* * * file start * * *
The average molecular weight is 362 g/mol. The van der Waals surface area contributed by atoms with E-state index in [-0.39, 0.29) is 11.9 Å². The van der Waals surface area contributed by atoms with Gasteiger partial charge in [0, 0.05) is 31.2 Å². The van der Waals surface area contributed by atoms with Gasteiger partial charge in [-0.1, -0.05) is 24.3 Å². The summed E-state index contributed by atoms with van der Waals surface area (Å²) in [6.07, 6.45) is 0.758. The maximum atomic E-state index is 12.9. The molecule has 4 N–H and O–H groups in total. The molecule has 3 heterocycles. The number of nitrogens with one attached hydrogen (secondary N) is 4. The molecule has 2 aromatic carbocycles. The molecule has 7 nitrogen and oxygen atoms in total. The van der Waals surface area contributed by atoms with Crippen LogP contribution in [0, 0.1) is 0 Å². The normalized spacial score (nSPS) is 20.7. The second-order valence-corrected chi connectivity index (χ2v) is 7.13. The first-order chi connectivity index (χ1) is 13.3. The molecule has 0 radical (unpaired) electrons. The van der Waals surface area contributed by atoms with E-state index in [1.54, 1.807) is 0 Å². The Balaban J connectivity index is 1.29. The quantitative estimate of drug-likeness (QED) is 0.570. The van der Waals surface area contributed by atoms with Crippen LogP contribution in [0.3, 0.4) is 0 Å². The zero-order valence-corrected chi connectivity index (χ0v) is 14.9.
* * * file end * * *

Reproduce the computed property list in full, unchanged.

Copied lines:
The average molecular weight is 362 g/mol. The van der Waals surface area contributed by atoms with E-state index in [-0.39, 0.29) is 11.9 Å². The van der Waals surface area contributed by atoms with Gasteiger partial charge in [0, 0.05) is 31.2 Å². The van der Waals surface area contributed by atoms with Gasteiger partial charge in [-0.1, -0.05) is 24.3 Å². The summed E-state index contributed by atoms with van der Waals surface area (Å²) in [6.07, 6.45) is 0.758. The maximum atomic E-state index is 12.9. The molecule has 4 N–H and O–H groups in total. The molecule has 3 heterocycles. The number of nitrogens with one attached hydrogen (secondary N) is 4. The molecule has 2 aromatic carbocycles. The molecule has 7 nitrogen and oxygen atoms in total. The van der Waals surface area contributed by atoms with Crippen LogP contribution in [0, 0.1) is 0 Å². The normalized spacial score (nSPS) is 20.7. The second-order valence-corrected chi connectivity index (χ2v) is 7.13. The first-order chi connectivity index (χ1) is 13.3. The molecule has 0 radical (unpaired) electrons. The van der Waals surface area contributed by atoms with E-state index in [1.54, 1.807) is 0 Å². The Balaban J connectivity index is 1.29. The quantitative estimate of drug-likeness (QED) is 0.570. The van der Waals surface area contributed by atoms with Crippen LogP contribution in [0.3, 0.4) is 0 Å². The zero-order valence-corrected chi connectivity index (χ0v) is 14.9.